Material Spotlight: Agar Gel

Robert Price

I’m just going to come out and say it – gels are pretty amazing.

Jurassic Park (1993)

Jurassic Park (1993)

No, not this kind…

I mean, sure, Jell-O or Jelly is pretty great too, but I’m talking about the gels used in conservation and my new favorite gel – Agar.

If you’ve done some lab work you’ve probably come across Laponite RD (a synthetic clay), Carbopol (a carbomer resin), or Cellulose Ethers like Methyl Cellulose or Sodium Carboxymethyl Cellulose being converted to gels for cleaning techniques involving water, solvents, or other cleaning agents.

Gels are useful because they minimize the total amount of solvent or water needed for a treatment by slowing the rate of evaporation and maintaining good contact with the surfaces targeted for cleaning – this is good for you, the environment and the object. In some circumstances gels can also have a poulticing effect and are capable of absorbing a portion of the materials they solubilize or soften.

Aside from potential chemical interactions, a big consideration with gels is how easily you can remove them once they have worked their magic – a process known as ‘clearance’. With some gels this might be particularly problematic, especially when used on very rough or porous surfaces. Not all gels are the same though and you need to do some research.

But here’s where my new favorite material comes in – enter, Agar gel.

If you look into the literature you might be surprised to see the wide range of materials it has been used to clean, including: wax sculptures, marble, gypsum plaster, ceramics, wood, and textiles. Anecdotal reports from our peers currently undertaking work placements have also noted its growing use within museums, especially for surface cleaning on limestone.

The beauty of the gel is that it’s capable of slowly releasing water in very small amounts, which means that it can be used to remove or soften water-soluble materials without overly saturating a water sensitive surface. Unlike other commonly used gels, the rigid gel formed by Agar is extremely easy to remove in a single piece and leaves no visible residues behind. This minimizes the amount of mechanical action needed to clear the gel. You should be aware, however, that at least one study has identified trace amounts of polysaccharides within cleaned materials analyzed with GC-MS.

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Comparative clearance tests with commonly used gel concentrations on Melinex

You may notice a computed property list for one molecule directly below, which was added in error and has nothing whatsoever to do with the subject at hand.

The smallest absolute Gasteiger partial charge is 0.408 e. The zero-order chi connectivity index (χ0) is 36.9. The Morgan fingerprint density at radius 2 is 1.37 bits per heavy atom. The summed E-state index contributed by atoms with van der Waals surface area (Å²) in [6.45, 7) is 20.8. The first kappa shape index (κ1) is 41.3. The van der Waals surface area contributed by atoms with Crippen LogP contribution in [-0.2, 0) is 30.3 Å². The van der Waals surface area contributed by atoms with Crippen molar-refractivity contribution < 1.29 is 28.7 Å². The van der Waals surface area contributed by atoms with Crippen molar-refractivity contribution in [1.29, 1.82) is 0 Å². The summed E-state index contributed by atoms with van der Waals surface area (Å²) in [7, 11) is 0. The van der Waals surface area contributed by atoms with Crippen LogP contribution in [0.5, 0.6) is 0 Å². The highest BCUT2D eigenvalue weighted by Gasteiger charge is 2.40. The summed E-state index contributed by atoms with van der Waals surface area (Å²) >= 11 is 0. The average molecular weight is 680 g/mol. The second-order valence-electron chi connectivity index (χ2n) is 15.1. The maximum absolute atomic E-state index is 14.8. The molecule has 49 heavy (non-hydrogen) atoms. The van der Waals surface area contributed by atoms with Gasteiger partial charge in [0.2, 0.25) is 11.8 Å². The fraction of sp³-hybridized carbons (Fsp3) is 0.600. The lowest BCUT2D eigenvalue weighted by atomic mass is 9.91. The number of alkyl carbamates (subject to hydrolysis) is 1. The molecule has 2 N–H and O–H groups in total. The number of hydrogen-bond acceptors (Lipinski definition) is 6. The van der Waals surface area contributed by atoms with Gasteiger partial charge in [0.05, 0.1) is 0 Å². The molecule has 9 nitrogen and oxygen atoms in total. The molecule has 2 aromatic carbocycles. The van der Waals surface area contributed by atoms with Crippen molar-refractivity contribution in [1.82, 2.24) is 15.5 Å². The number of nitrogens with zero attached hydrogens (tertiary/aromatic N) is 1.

Personally, I have found it to be a promising material for softening and removing proteinaceous glues in situations where excessive amounts of water or heat would be problematic for the object being treated – as is the case for bone and wood.

It’s definitely worth experimenting with, even if you don’t currently have a use for it. While purified agarose can be purchased online, food grade Agar is much cheaper and can be purchased from higher end grocery stores. Even some high profile cleaning projects have gone with this cheaper alternative. I’ve been using Clearspring® Agar Flakes.

Try making a 2% w/v gel by adding 2g of agar flakes to 100ml of boiling water and a allowing the solution to cool within a flat container. The resulting sheet can be cut into whatever shapes you need and will keep in the fridge for a week or more depending on the cleanliness of your equipment and how often you open the container.

A square of Agar gel, roughly 3mm thick.

A square of Agar gel, roughly 3mm thick.

Unfortunately, these tidy little sheets only work well on flat surfaces. As an alternative, the semi-cooled solution can also be placed in a plastic syringe and extruded just before gelation occurs, allowing the gel to better conform to complex surfaces. This takes some practice and familiarity with the material but can be very effective.

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Direct application of the gel near its ‘sol-gel’ transition temperature.

Finally, you can also experiment with forming the gel around other materials as I did with natural fiber strings. The string can be repeatedly dipped in and out of the warm solution until a thick coating is formed around the fibers. Strings with looser twists and greater surface area work best. This gives the gel a support structure and made handling and removal even easier. Possible applications could be for disassembling narrow joins or lying over curvilinear shapes.

Non-dyed, natural fiber strings used as ‘scaffolding’ for the gel

Non-dyed, natural fiber strings used as ‘scaffolding’ for the gel

Hopefully this has been helpful and got you excited about exploring Agar gel further. It might be a good alternative to consider the next time you have to remove proteinaceous glue from a fragile or water sensitive surface.

 

 

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